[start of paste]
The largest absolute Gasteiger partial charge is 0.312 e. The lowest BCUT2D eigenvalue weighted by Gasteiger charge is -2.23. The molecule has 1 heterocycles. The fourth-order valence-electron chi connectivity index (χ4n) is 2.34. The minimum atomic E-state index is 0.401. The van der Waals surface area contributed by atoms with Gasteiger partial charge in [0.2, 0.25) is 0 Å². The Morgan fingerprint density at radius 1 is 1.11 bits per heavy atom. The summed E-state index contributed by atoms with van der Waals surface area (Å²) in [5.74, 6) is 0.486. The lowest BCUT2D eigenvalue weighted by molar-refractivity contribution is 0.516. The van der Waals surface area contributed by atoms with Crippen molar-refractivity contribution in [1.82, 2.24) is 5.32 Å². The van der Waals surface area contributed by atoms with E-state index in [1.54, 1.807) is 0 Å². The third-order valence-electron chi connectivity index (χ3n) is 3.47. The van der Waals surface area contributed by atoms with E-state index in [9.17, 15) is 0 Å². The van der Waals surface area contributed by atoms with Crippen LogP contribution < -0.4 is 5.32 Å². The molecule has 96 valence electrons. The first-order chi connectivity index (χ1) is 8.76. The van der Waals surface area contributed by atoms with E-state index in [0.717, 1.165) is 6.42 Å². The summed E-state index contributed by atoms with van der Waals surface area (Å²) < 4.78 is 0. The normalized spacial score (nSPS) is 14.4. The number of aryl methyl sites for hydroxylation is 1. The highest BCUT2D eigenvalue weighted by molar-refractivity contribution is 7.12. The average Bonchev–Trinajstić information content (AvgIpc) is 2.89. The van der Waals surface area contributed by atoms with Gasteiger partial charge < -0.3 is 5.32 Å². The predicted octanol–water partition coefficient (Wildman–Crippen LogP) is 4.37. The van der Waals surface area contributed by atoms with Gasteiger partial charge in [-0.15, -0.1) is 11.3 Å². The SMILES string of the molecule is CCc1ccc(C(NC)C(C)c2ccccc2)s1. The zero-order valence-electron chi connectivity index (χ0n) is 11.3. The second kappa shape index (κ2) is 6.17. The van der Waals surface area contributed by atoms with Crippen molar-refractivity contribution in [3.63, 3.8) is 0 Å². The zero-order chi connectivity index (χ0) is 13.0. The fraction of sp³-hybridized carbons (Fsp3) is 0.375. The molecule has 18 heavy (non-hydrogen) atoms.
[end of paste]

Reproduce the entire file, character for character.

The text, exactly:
The largest absolute Gasteiger partial charge is 0.312 e. The lowest BCUT2D eigenvalue weighted by Gasteiger charge is -2.23. The molecule has 1 heterocycles. The fourth-order valence-electron chi connectivity index (χ4n) is 2.34. The minimum atomic E-state index is 0.401. The van der Waals surface area contributed by atoms with Gasteiger partial charge in [0.2, 0.25) is 0 Å². The Morgan fingerprint density at radius 1 is 1.11 bits per heavy atom. The summed E-state index contributed by atoms with van der Waals surface area (Å²) in [5.74, 6) is 0.486. The lowest BCUT2D eigenvalue weighted by molar-refractivity contribution is 0.516. The van der Waals surface area contributed by atoms with Crippen molar-refractivity contribution in [1.82, 2.24) is 5.32 Å². The van der Waals surface area contributed by atoms with E-state index in [1.54, 1.807) is 0 Å². The third-order valence-electron chi connectivity index (χ3n) is 3.47. The van der Waals surface area contributed by atoms with E-state index in [9.17, 15) is 0 Å². The van der Waals surface area contributed by atoms with Crippen LogP contribution < -0.4 is 5.32 Å². The molecule has 96 valence electrons. The first-order chi connectivity index (χ1) is 8.76. The van der Waals surface area contributed by atoms with E-state index in [0.717, 1.165) is 6.42 Å². The summed E-state index contributed by atoms with van der Waals surface area (Å²) < 4.78 is 0. The normalized spacial score (nSPS) is 14.4. The number of aryl methyl sites for hydroxylation is 1. The highest BCUT2D eigenvalue weighted by molar-refractivity contribution is 7.12. The average Bonchev–Trinajstić information content (AvgIpc) is 2.89. The van der Waals surface area contributed by atoms with Gasteiger partial charge < -0.3 is 5.32 Å². The predicted octanol–water partition coefficient (Wildman–Crippen LogP) is 4.37. The van der Waals surface area contributed by atoms with Gasteiger partial charge in [-0.15, -0.1) is 11.3 Å². The SMILES string of the molecule is CCc1ccc(C(NC)C(C)c2ccccc2)s1. The zero-order valence-electron chi connectivity index (χ0n) is 11.3. The second kappa shape index (κ2) is 6.17. The van der Waals surface area contributed by atoms with Crippen molar-refractivity contribution in [3.63, 3.8) is 0 Å². The zero-order chi connectivity index (χ0) is 13.0. The fraction of sp³-hybridized carbons (Fsp3) is 0.375. The molecule has 18 heavy (non-hydrogen) atoms.